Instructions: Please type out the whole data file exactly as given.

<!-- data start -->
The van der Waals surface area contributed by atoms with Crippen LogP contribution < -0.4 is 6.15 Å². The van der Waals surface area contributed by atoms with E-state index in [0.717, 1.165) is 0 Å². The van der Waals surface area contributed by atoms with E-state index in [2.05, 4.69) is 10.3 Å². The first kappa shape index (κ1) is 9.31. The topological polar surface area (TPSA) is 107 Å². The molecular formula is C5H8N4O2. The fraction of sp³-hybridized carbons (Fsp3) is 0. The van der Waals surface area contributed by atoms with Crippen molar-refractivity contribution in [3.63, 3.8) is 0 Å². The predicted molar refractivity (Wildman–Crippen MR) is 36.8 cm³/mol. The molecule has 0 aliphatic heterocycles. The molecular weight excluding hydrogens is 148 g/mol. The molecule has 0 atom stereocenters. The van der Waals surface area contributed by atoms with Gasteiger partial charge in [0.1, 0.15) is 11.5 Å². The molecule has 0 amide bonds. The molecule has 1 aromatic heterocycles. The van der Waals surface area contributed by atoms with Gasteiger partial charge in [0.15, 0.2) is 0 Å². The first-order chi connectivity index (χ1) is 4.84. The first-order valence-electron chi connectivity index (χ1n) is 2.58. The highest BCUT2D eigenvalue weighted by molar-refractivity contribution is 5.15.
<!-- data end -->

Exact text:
The van der Waals surface area contributed by atoms with Crippen LogP contribution < -0.4 is 6.15 Å². The van der Waals surface area contributed by atoms with E-state index in [0.717, 1.165) is 0 Å². The van der Waals surface area contributed by atoms with E-state index in [2.05, 4.69) is 10.3 Å². The first kappa shape index (κ1) is 9.31. The topological polar surface area (TPSA) is 107 Å². The molecular formula is C5H8N4O2. The fraction of sp³-hybridized carbons (Fsp3) is 0. The van der Waals surface area contributed by atoms with Crippen molar-refractivity contribution in [3.63, 3.8) is 0 Å². The predicted molar refractivity (Wildman–Crippen MR) is 36.8 cm³/mol. The molecule has 0 aliphatic heterocycles. The molecular weight excluding hydrogens is 148 g/mol. The molecule has 0 atom stereocenters. The van der Waals surface area contributed by atoms with Gasteiger partial charge in [0.1, 0.15) is 11.5 Å². The molecule has 0 amide bonds. The molecule has 1 aromatic heterocycles. The van der Waals surface area contributed by atoms with Gasteiger partial charge in [0.15, 0.2) is 0 Å². The first-order chi connectivity index (χ1) is 4.84. The first-order valence-electron chi connectivity index (χ1n) is 2.58. The highest BCUT2D eigenvalue weighted by molar-refractivity contribution is 5.15.